Also, the small map/radar helps quite a lot while exploring the area’s you come across. The yellow arrow is you and the red arrow is the next major objective. I’m really curious how that’s going to work when I’m further in the game and I hope it doesn’t take away the joy of trying to find the way to your next location. Since sometimes it’s a lot of fun, getting lost in the RPG world. That’s why I love playing games like Dragon Quest.

A bit stiff

I’m not that picky when it comes to the visuals of a game. I don’t mind if a game hasn’t the best visuals or looks from yesteryear, what matters to me is that the visual presentation is consistent with a nice art style that isn’t too hard on the eyes, fits the theme and atmosphere of game and helps me to pull me into the game. But, there are something’s in this game I want to talk about.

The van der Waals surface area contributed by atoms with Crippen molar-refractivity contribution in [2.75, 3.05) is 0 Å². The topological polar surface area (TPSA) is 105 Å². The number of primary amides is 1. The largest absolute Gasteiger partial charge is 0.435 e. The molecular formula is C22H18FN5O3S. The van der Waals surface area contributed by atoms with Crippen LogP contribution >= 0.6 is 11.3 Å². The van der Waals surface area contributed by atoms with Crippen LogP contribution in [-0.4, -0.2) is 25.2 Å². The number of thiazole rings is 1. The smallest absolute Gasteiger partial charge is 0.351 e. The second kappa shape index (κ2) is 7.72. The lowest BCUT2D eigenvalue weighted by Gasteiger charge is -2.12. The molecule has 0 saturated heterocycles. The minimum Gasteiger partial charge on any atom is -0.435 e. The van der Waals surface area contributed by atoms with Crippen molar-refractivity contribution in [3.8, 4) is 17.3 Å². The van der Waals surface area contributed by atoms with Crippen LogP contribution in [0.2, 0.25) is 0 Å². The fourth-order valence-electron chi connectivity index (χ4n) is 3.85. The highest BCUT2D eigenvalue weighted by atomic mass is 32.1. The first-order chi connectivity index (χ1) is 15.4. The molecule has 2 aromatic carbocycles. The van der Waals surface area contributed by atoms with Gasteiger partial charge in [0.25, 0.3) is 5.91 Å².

While overall, the visual presentation of this game looks quite good, I do notice some visual hiccups here and there. I honestly can’t tell if that’s because of the composite switch I’m using, my PS2 disc or something else, but I have noticed some visual issues. In one cutscene, you could see how Tidus’ hair is modeled, since it blurred out the background on the empty spots.

Maybe I notice these imperfections more easily since I have been reviewing games for over 11 years now and I might have developed an eye for it. But, there are some things that I really don’t like in terms of animation for this game. For example, I find the somewhat slow run cycle of Tidus so unnatural, it’s honestly almost comical in my opinion. Also, I have seen some strange movements from Yuna during her first cutscenes.